By Alex Levine

You’ve just secured a high dollar government contract award. After weeks of proposal preparation effort, thousands of dollars in costs, and months of waiting, your business stands to receive a major boon. Then comes the email. The contract award has been protested by a losing offeror and the award is on hold. What should you do?

It may seem reasonable to simply trust that the government will adequately defend the award against protest. Such an approach comes with numerous risks, however, there are numerous benefits to hiring an outside counsel to intervene in the protest to help defend the award. 

First amongst these benefits are the advantages of having an advocate for your interests on the inside of the protest. While the agency counsel may choose to defend the award, there is no guarantee he will do so effectively. Government counsel often face large case loads and there is no guarantee your award will be zealously defended. Hiring your own counsel, by contrast, allows you to have a spy on the inside that can report back to you if the agency has dropped the ball.

Your counsel can also provide crucial missed arguments and information to assist in dispatching the protest. Many a faltering case has been salvaged due to timely arguments provided by an intervenor’s counsel. Moreover, the efficacy of such arguments can often be bolstered through the provision of information an intervenor is uniquely positioned to provide, such as why it chose a particular labor mix or how a proposal approach should be interpreted.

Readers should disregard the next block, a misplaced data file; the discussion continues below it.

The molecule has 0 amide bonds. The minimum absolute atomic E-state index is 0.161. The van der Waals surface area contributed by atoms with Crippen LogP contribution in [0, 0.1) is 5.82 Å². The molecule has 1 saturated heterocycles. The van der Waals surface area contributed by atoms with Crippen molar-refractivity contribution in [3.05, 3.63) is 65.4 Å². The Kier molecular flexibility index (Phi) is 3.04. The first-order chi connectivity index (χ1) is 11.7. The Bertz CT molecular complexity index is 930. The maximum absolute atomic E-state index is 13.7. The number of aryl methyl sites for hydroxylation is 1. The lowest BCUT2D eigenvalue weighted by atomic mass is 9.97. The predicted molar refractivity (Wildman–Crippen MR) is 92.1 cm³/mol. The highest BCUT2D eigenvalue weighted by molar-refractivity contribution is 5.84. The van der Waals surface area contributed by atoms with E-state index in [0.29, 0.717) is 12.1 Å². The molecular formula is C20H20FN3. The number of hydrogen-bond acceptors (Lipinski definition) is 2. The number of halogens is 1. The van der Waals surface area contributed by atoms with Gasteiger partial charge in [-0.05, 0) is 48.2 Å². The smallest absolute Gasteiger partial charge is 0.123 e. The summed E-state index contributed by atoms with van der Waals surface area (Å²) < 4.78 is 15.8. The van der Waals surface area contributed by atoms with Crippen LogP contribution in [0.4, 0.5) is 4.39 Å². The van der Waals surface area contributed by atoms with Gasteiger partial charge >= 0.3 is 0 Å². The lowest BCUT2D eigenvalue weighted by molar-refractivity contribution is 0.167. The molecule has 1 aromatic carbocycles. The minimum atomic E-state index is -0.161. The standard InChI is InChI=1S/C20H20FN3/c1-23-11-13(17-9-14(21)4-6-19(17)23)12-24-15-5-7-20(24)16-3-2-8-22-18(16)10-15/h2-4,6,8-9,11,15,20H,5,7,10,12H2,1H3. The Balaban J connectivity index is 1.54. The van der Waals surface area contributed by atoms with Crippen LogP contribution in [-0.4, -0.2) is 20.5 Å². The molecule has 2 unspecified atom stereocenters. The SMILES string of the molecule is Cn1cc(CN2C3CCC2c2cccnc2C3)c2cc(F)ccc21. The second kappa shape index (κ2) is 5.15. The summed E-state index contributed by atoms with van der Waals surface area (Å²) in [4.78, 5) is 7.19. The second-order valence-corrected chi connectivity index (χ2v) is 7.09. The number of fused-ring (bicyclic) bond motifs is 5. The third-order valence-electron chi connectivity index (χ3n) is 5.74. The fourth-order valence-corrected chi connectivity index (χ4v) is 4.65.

Another important benefit of having counsel on the inside is that you can control what information is publicly disclosed. Under the protective order issued in these cases, counsel for the parties view highly confidential proposal information from the awardee. The attorneys then decide amongst themselves what information can be publicly released to the other offerors. Thus, as a practical matter, the only thing preventing a competitor from getting your proposal information is an agency counsel that may, or may not, be diligent in protecting against the release of such information. Having counsel on the inside ensures that you have an agent protecting your proposal information from being released to your competitors.

Last, there is a possibility, albeit a remote one, that the agency may foot the bill for your counsel. Under the FAR, such costs are unallowable except in certain circumstances where the cognizant contracting officer has specifically requested, in writing, such help. Depending on the particular circumstances, this may offer a means to recover the legal costs of intervention.

About the author: Alex Levine is an associate with PilieroMazza in the Government Contracts Group.  He may be reached at [email protected].